The Marines’ Tale

Liverpool’s company was allowed ashore on the sparsely populated island of Diego Garcia on the 24th May 1939. When recalled in the evening two marines were missing. A search party the following morning failed to bring them back. Some weeks later, Manchester arrived at Diego Garcia and the two men gave themselves up. The Captain of Manchester did not hand out the severity of punishment which Liverpool’s Major of the Marines would himself have chosen, and the Major was was forced to contain his anger when they were eventually returned to the ship.

The marines who jumped ship at Diego Garcia (on Empire Day!) were Bill Bishop and Dennis Turnbull. Young men, rebelling against discipline, they had planned to sail by native canoe to Borneo (some 4,000 miles away!), there to seek work as stevedores. Filling shirts with cigarettes, chocolates and sweets (plus a mouth organ), they went ashore with a handful of liberty-men. They hid up in dense clumps of palms till nightfall, and at 1700 heard the liberty boat returning to the ship. Sleeping on the seaward side of the island, they were safe from Liverpool’s twin searchlights which swept the shores of the lagoon during the night. Disturbed first by a huge land crab, and then by a wild pig, they slept until morning, when they were wakened by the clamour and expletives of a marine search party led by three-badge Lofty Harman.
The renegades climbed two tall palm trees to hide. Unsuccessful, the search party returned to the ship and, at 0700, ‘Hands fall in for leaving Harbour’ was sounded off.That same day, Bishop and Turnbull caught, slaughtered and roast a wild pig, and scrounged water from an isolated native hut. Later, an afternoon nap was disturbed by the arrival of a gang of hideously attired natives.They had been sent by Monsieur Charlemange, manager of the copra plantation (cum magistrate, cum everything). He turned out to be the epitome of Shakespeare’s Falstaff, of massive girth and complete with flowing white beard and hair. Charlemange reported that Captain Read had feared that they had drowned, but had sent their kit ashore nevertheless. Later, this was to be an asset in bargaining with the natives.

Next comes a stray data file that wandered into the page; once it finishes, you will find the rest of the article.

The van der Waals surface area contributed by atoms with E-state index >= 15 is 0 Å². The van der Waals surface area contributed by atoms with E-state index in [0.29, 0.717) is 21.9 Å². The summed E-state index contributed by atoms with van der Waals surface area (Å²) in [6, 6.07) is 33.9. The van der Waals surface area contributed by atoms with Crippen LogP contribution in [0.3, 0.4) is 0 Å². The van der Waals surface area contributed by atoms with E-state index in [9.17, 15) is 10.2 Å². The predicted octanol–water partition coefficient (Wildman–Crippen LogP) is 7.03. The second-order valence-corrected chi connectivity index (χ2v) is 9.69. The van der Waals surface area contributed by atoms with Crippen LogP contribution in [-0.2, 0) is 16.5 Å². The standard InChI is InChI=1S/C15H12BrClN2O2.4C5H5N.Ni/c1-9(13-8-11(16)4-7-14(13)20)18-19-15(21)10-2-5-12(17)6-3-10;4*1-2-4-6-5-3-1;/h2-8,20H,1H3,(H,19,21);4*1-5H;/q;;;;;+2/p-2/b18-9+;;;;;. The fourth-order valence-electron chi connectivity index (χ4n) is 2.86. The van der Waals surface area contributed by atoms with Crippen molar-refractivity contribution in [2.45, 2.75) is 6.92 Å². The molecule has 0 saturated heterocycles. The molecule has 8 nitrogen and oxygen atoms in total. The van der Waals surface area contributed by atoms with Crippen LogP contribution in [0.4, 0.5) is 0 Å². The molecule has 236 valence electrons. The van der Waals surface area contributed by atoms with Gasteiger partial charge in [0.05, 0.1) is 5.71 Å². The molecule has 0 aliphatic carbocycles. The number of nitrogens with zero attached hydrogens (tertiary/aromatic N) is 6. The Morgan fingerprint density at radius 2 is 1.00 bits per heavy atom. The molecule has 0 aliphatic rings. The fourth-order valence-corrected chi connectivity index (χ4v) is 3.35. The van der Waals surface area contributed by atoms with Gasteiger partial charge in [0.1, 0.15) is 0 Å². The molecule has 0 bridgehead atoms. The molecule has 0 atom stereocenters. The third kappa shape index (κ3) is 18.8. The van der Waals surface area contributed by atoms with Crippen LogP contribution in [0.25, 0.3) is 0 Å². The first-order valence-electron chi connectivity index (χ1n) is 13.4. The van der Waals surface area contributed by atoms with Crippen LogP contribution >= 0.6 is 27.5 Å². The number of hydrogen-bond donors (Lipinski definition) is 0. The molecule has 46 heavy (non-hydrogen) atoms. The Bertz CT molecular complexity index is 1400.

A small hut with corrugated roof was allocated to the two marines. It was complete with beds, mosquito nets, and a native woman (‘Daisy’) to attend to housework and dhobeying. Further refinement ame when two donkeys were caught, and bridles made from shirts. Each morning, curious but shy dusky maidens from the copra yards would file into the hut - and giggle! They lived well, with turtle steaks and eggs every day, together with port, sherry, and Pall Mall cigarettes from the Frenchman. After a number of weeks, Charlemagne informed them that H.M.S. Manchester would be arriving the following day. Turnbull was for hiding, but eventually it was decided to give themselves up.
So, in style, they were rowed to the ship by the natives in their one and only ceremonial canoe. At first, the Commander on the quarterdeck thought no more of a native boat coming to sell artifacts, until he discovered the identity of the passengers. He then ordered them to take an Izal bath! Two days later, they were arraigned before the Captain, to whom they spun a yarn about being lost in the jungle. Charlemagne, suitably briefed, backed up their story. Punishment was lenient - 14 days No. 11 - but it took nearly a year to repay the cost of an entirely new set of kit.

In October, they rejoined Liverpool at Bombay. For effect, they seated themselves on a bollard, and were investing a few annas in a pedicure as the ship drew alongside. They were greeted by loud cheers, but were soon to find themselves before Major of the Marines, Patrick William O’Hara Phibbs. Punishment having already been dealt, he was far from amused, despite the unfortunate effect of drawing his lips back from mah jong size teeth to give the semblance of a smile.

Diego Garcia 2006,